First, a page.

Does growing grain legumes or applying lime cost effectively lower greenhouse gas emissions from wheat production in a semi-arid climate?
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NOTICE: this is the author’s version of a work that was accepted for publication in The Journal of Cleaner Production. Changes resulting from the publishing process, such as peer review, editing, corrections, structural formatting, and other quality control mechanisms may not be reflected in this document. Changes may have been made to this work since it was submitted for publication. A definitive version was subsequently published in The Journal of Cleaner Production, Vol. 83 (2014). DOI: 10.1016/j.jclepro.2014.07.020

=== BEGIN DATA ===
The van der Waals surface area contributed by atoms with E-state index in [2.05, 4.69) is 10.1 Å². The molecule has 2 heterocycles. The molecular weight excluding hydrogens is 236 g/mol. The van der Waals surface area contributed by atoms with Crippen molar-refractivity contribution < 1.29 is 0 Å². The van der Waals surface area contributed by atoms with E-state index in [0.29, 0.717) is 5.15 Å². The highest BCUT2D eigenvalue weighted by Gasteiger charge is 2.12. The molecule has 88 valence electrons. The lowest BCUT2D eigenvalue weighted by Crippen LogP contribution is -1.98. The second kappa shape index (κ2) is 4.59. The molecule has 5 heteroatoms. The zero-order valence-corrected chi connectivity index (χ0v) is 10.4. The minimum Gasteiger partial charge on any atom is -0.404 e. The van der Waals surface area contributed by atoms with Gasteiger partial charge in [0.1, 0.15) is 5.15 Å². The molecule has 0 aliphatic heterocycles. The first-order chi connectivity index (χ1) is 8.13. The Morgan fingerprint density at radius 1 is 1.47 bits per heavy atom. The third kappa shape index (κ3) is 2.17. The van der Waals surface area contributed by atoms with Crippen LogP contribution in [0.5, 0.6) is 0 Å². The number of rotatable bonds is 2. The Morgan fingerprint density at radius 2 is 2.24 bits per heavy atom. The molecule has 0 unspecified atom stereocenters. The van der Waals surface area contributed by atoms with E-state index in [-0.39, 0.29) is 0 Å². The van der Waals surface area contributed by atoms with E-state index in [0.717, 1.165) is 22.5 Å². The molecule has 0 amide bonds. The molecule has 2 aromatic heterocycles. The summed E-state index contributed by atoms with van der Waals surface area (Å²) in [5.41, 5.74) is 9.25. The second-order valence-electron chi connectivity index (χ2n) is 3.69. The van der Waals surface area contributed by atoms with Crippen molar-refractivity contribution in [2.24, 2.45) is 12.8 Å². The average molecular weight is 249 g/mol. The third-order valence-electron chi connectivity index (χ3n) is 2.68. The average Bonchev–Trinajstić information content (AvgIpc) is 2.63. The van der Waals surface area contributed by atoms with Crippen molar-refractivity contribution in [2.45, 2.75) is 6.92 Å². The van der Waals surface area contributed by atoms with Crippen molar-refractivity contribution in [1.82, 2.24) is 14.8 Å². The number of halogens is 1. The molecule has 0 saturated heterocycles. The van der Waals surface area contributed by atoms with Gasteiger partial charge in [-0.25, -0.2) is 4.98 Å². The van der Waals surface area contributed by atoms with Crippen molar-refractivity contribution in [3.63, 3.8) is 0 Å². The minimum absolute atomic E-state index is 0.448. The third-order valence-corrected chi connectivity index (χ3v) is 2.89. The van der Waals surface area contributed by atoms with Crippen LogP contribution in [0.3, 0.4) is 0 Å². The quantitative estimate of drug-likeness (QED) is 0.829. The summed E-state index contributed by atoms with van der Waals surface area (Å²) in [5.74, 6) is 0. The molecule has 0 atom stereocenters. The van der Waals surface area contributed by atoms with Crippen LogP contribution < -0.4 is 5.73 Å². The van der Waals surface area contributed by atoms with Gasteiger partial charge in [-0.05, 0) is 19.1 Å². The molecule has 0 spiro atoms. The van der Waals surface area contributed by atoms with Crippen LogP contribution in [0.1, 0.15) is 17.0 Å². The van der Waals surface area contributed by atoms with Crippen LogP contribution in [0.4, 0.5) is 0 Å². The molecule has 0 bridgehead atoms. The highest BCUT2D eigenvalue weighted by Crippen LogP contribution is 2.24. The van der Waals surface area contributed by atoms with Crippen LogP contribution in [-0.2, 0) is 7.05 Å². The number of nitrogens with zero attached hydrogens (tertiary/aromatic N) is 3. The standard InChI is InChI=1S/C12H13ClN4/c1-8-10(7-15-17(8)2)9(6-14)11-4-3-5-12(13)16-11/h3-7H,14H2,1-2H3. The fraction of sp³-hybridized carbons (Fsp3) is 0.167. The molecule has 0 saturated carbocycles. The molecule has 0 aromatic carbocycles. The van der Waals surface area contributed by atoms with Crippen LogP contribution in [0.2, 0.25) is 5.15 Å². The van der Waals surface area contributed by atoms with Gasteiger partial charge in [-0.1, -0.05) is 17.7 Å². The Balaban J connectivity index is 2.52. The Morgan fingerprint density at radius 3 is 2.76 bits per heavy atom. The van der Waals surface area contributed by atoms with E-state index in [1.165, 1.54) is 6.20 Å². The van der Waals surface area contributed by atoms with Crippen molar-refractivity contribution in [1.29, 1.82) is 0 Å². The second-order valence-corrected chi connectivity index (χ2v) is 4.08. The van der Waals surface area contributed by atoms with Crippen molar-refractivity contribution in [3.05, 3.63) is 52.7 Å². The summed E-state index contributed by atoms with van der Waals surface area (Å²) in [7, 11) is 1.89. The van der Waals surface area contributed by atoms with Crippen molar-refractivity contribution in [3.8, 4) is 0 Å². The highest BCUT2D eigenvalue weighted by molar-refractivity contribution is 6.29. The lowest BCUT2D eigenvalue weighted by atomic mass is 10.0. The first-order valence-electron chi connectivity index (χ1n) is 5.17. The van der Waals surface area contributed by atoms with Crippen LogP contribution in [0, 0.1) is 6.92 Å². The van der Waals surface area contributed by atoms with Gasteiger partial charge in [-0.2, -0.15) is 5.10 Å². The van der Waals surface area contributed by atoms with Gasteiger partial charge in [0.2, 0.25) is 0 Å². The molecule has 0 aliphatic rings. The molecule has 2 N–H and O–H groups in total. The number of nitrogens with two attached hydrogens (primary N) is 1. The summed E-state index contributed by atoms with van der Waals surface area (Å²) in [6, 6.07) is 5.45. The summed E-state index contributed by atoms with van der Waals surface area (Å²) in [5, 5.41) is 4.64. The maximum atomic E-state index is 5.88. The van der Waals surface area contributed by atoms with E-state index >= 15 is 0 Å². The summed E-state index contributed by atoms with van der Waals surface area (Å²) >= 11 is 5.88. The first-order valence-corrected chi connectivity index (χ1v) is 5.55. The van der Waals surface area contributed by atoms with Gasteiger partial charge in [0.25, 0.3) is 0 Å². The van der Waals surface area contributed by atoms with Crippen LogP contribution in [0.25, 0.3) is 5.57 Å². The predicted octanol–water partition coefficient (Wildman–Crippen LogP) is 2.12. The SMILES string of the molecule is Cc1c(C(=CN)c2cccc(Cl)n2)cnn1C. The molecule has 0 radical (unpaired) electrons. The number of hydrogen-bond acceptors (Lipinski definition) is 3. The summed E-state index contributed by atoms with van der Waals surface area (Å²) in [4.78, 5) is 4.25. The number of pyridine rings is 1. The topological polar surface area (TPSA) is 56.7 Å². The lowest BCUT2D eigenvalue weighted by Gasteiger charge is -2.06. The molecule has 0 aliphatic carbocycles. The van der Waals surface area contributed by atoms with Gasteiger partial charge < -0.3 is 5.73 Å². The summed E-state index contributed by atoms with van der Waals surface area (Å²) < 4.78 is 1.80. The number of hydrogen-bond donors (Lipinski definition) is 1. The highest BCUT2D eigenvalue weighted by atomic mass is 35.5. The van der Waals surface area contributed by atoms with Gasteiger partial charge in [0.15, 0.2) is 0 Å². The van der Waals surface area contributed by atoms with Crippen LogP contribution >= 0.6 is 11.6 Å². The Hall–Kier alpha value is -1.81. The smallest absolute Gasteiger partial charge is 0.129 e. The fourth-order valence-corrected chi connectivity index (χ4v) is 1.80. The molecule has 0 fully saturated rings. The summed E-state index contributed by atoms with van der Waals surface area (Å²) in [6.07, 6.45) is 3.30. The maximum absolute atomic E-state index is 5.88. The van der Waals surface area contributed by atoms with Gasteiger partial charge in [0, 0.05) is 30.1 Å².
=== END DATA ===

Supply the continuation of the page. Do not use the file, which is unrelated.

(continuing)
Agriculture production contributes to global warming directly via the release of carbon dioxide (CO2), methane and nitrous oxide emissions, and indirectly through the consumption of inputs such as fertilizer, fuel and herbicides. We investigated if including a grain legume (Lupinus angustifolius) in a cropping rotation, and/or applying agricultural lime to increase the pH of an acidic soil, decreased greenhouse gas (GHG) emissions from wheat production in a semi-arid environment by conducting a streamlined life cycle assessment analysis that utilized in situ GHG emission measurements, rather than international default values. We also assessed the economic viability of each GHG mitigation strategy. Incorporating a grain legume in a two year cropping rotation decreased GHG emissions from wheat production by 56% on a per hectare basis, and 35% on a per tonne of wheat basis, primarily by lowering nitrogen fertilizer inputs. However, a large incentive ($93 per tonne of carbon dioxide equivalents reduced) was required for the inclusion of grain legumes to be financially attractive. Applying lime was profitable but increased GHG emissions by varying amounts depending upon whether the lime was assumed to dissolve over one, five or 10 years. We recommend further investigating the impact of liming on both CO2 and non-CO2 emissions to accurately account for its effect on GHG emissions from agricultural production.
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